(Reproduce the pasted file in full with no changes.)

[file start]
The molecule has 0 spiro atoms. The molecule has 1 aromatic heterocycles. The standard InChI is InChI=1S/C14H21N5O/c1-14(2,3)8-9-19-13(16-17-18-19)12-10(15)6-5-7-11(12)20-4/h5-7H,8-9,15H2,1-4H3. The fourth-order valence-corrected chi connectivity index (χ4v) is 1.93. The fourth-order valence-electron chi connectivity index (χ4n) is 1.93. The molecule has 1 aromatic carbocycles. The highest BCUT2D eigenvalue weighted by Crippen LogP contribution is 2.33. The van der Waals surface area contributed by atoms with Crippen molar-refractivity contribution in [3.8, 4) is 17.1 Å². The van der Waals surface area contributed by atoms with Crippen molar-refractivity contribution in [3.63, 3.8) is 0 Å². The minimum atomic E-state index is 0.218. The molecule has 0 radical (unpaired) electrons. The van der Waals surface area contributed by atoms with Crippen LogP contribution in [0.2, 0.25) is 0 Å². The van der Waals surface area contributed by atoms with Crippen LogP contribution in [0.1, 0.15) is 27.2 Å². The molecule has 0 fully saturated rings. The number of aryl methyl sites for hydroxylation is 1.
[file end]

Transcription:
The molecule has 0 spiro atoms. The molecule has 1 aromatic heterocycles. The standard InChI is InChI=1S/C14H21N5O/c1-14(2,3)8-9-19-13(16-17-18-19)12-10(15)6-5-7-11(12)20-4/h5-7H,8-9,15H2,1-4H3. The fourth-order valence-corrected chi connectivity index (χ4v) is 1.93. The fourth-order valence-electron chi connectivity index (χ4n) is 1.93. The molecule has 1 aromatic carbocycles. The highest BCUT2D eigenvalue weighted by Crippen LogP contribution is 2.33. The van der Waals surface area contributed by atoms with Crippen molar-refractivity contribution in [3.8, 4) is 17.1 Å². The van der Waals surface area contributed by atoms with Crippen molar-refractivity contribution in [3.63, 3.8) is 0 Å². The minimum atomic E-state index is 0.218. The molecule has 0 radical (unpaired) electrons. The van der Waals surface area contributed by atoms with Crippen LogP contribution in [0.2, 0.25) is 0 Å². The van der Waals surface area contributed by atoms with Crippen LogP contribution in [0.1, 0.15) is 27.2 Å². The molecule has 0 fully saturated rings. The number of aryl methyl sites for hydroxylation is 1.